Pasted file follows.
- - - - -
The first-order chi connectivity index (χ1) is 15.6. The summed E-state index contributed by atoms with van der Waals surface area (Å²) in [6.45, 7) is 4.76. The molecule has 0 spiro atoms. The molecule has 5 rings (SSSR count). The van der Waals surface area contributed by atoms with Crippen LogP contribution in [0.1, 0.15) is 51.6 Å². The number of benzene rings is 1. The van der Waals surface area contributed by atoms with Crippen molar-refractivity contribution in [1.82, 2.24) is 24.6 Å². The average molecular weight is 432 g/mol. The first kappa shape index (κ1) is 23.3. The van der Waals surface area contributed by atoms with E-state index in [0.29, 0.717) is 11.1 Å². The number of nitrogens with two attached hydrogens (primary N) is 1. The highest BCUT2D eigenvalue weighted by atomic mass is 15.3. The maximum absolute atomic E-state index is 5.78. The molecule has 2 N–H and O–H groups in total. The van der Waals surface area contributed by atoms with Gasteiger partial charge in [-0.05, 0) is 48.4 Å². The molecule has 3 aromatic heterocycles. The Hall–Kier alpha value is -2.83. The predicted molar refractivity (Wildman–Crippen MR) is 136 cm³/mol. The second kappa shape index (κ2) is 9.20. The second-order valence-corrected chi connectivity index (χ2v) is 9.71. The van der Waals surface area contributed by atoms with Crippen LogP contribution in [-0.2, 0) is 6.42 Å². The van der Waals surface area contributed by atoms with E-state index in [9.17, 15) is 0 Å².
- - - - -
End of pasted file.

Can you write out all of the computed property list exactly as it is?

The first-order chi connectivity index (χ1) is 15.6. The summed E-state index contributed by atoms with van der Waals surface area (Å²) in [6.45, 7) is 4.76. The molecule has 0 spiro atoms. The molecule has 5 rings (SSSR count). The van der Waals surface area contributed by atoms with Crippen LogP contribution in [0.1, 0.15) is 51.6 Å². The number of benzene rings is 1. The van der Waals surface area contributed by atoms with Crippen molar-refractivity contribution in [1.82, 2.24) is 24.6 Å². The average molecular weight is 432 g/mol. The first kappa shape index (κ1) is 23.3. The van der Waals surface area contributed by atoms with E-state index in [0.29, 0.717) is 11.1 Å². The number of nitrogens with two attached hydrogens (primary N) is 1. The highest BCUT2D eigenvalue weighted by atomic mass is 15.3. The maximum absolute atomic E-state index is 5.78. The molecule has 2 N–H and O–H groups in total. The van der Waals surface area contributed by atoms with Gasteiger partial charge in [-0.05, 0) is 48.4 Å². The molecule has 3 aromatic heterocycles. The Hall–Kier alpha value is -2.83. The predicted molar refractivity (Wildman–Crippen MR) is 136 cm³/mol. The second kappa shape index (κ2) is 9.20. The second-order valence-corrected chi connectivity index (χ2v) is 9.71. The van der Waals surface area contributed by atoms with Crippen LogP contribution in [-0.2, 0) is 6.42 Å². The van der Waals surface area contributed by atoms with E-state index in [9.17, 15) is 0 Å².